The rear-lounge Europa has been a staple of WildAx’s range, based, as it was, on a Renault. But last year, faced with restrictions in supplies of that base vehicle, the Yorkshire converter redesigned the Europa to sit on a Citroën Relay base; or, as in our test model, a Fiat Ducato that includes Fiat’s nine-speed automatic gearbox. The latter option costs £4000 extra, giving our test model a price of £58,995.

Our test ’van had the standard Fiat Ducato cab; although production models, we were told, would be on Fiat’s new Series 8 Ducato.

The Europa was shortlisted for the best motorhome for couples category at the Practical Motorhome Awards and remains a two-berth, two-belts vehicle.

However, those familiar with the previous version should spot one difference straight away. WildAx has adjusted the size of the washroom to allow space for a small cupboard and overhead locker between the driver’s seat and the front washroom wall.

Striplights under the lockers run most of the way around the lounge, and with two spotlights, keep it lit at night, while a Heki and two large side windows bring in the daylight. The U-shaped seating has improved, too, with curved corner cushions.

Excellent lighting in lounge from Heki roof vent and a couple of spotlights
Excellent lighting in lounge from Heki roof vent and a couple of spotlights

The table is really two small tables that butt together. The idea is that you only put up one if that’s all you need.

In the kitchen, you get a spotlight by the three-burner gas hob and the spice rack. On the old WildAx Europa, the sink slid out from under the worktop, for more workspace. Now, there’s a fixed rectangular sink, with only a moderate amount of worktop, although there is a large extension that you pull up from the end of the peninsula.

Across the way, you get a slimline 141-litre fridge with a separate freezer section, and a microwave above it.

The half-height wardrobe has been shifted over to allow for larger fridge
There is a microwave, but it has been set quite high up over
the fridge

There’s a step into the washroom, but plenty of headroom when you get there. The folding basin has now been replaced by a smaller fixed basin, with a mould that WildAx makes itself.

A small mirror is cleverly included in the curve of the ceiling. The shower shares space with the rest of the washroom. Although the shower head rises and falls on a bar, there is only one drainage hole.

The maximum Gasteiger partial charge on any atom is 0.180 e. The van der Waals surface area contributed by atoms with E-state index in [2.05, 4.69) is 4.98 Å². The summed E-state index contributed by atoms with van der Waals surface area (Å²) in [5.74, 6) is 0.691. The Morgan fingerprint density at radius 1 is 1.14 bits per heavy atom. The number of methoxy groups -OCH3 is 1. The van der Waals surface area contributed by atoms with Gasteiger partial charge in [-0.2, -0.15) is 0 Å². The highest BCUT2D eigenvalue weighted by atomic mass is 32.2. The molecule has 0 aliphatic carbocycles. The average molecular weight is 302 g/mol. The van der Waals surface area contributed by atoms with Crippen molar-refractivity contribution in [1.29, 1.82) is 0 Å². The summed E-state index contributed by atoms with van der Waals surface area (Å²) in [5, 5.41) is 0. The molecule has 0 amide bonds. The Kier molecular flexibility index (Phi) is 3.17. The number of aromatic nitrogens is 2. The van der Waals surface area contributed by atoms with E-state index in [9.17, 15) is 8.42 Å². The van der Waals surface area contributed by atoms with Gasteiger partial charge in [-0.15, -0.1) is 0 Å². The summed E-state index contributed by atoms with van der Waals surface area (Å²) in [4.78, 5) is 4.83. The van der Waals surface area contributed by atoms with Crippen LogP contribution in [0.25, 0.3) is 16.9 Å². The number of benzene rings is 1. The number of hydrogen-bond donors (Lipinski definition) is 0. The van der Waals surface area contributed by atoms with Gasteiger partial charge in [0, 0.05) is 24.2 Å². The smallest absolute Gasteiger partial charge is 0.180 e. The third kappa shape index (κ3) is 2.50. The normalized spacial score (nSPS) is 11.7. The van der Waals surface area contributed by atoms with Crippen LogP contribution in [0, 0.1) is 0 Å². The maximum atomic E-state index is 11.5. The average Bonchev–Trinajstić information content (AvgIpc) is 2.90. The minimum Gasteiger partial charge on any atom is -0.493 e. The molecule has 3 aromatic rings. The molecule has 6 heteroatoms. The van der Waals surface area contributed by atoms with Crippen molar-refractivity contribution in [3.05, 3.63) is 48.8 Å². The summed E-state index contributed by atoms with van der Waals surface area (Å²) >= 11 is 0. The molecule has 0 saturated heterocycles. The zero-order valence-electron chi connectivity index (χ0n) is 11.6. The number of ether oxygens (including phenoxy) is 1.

A large roof vent and window let in light and air, but the window is clear, so you’ll probably want to keep the blind down.

Remove all of the backrests at the end of the lounge and you can leave the side settees as single beds. The nearside one is huge, at 6ft 4in (1.94m) long.

The double is trickier to assemble, because WildAx has opted for boards that you need to remove from under the centre of the ‘U’ and place head to tail in the gap. But once that’s done, no infill cushions are needed.

Make up the double bed by placing two boards in the gap between the settees
Make up the double bed by placing two boards in the gap between the settees

As for storage, there are no fewer than 10 overhead lockers in this ’van, all with tambour doors. The wardrobe is over the nearside settee, so is only half-height. It is, though,
a good width for the clothes of two, although the posts for the tables are stored here. Each table top has its own storage – two cupboards, one above the other. They seem rather redundant once the tops are in use.

The shelved cupboard in the front lounge is a useful addition. To access the underseat areas in the rear lounge, you have to remove the base cushions and lift flaps. The wheel
arch takes up some room on the nearside, while the offside area holds the leisure battery. The nearside rear corner, accessed by another flap, is clear, but a similar space on the offside houses the heater.

Aside from the kitchen lockers, there are three large drawers under the sink and a solid pull-out shelf for bottles. Finally, a large pan cupboard under the combined oven and grill also gives access to the gas taps at the rear.

Practical Motorhome Says…

Moving the Europa onto a Citroën/Fiat base vehicle has enabled WildAx to smooth down some of its perhaps more quirky features. The inclusion of what is, in effect, a front lounge is a very positive step. The sleeping options are also impressive – it’s elements such as this that saw the WildAx Europa make its way onto our best campervan round-up.

The table situation could perhaps be tweaked, both in terms of the overall design – they felt a touch wobbly – and where the bits are stored when they are not in use. But overall, the WildAx Europa is now a very commendable rear-lounge two-berth.

You can find out more about WildAx in our guide to the best campervan converters.

Or you could try these…

Benimar Benivan 122 – the ‘van that won best van conversion over £50,000 offers a good spec at a reasonable price.

Malibu Van 640 LE RB GT Skyview – this 4 berth provides comfort and an array of optional extras.


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